The numbers are staggering: 40 hours of deliberation; 18 guilty verdicts; 263 years in prison.

Those are the numbers out of an Oklahoma courtroom for ex-police officer Daniel Holtzclaw, holding him responsible for numerous incidents of first-degree rape and forcible oral sodomy of multiple female civilians, mostly women of color.  

The numbers — and press coverage — are anomalous.

Unlike the seeming ubiquitous coverage of a seeming endless string of police killings of young black men,  we don't hear much about the substantial number of women who have been sexually assaulted by cops.

A recent report done by the Cato Institute found  that after brutality (choking, beating, shooting) complaints, sexual misconduct was the most reported allegation of officer misbehavior.

But just as our society sails to seriously addressing rape culture in general, it' no wonder that we haven’t given proper attention to sexual transgressions by cops who are supposed to protect and serve us all.

The main reason why such incidents don’t set off media alarm bells — in comparison to other injustices — is based on of the particular sub-population most vulnerable to police sexual violence: black women.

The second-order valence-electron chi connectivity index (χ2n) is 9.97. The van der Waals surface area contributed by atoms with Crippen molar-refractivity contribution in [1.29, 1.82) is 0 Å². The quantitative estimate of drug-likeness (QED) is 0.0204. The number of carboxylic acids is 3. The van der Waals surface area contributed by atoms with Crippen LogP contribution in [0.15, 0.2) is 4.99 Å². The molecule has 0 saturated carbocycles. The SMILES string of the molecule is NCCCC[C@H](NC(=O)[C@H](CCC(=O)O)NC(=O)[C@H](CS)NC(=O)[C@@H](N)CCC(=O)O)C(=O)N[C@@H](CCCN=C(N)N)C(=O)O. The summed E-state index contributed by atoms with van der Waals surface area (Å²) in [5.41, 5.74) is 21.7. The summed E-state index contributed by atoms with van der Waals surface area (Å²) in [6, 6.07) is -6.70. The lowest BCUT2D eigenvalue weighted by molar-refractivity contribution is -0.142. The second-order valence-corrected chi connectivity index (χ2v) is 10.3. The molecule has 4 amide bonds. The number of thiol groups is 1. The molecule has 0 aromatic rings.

According to the Women’s Prison Association, black women are incarcerated at 3.75 times the rate of white women, thus having more interaction with police, and overall, have a higher chance of being raped.

Cops like Holtzclaw take advantage of the socioeconomic disadvantages of women of color — who also lack the proper legal support and capital required in properly holding the officers accountable.  

It took a 36-count indictment and numerous victims speaking out and all those other numbers in order to secure a lengthy prison sentence for Holtzclaw.

However, despite Holtzclaw being found guilty on all charges pertaining to six of the black women who testified against him and some charges affecting two of them – the jury found him not guilty of 18 charges alleging crimes five other women. Those women received no personal justice.

This is what our current criminal justice system looks like for those who are victims of police sexual violence. Vulnerability, desperation, interrogation and stigma pervade spaces where Lady Justice should be wearing a blindfold to race, gender and class.

Instead we are given a reminder that such justice is only given grudgingly, if at all, to women.

And the often-ignored sexual abuse that continues to cripple our trust and faith in law-enforcement.

As much as my life as a young black man is beginning to matter to the media, I’m hoping that the experiences of diverse sexual assault victims matter as well.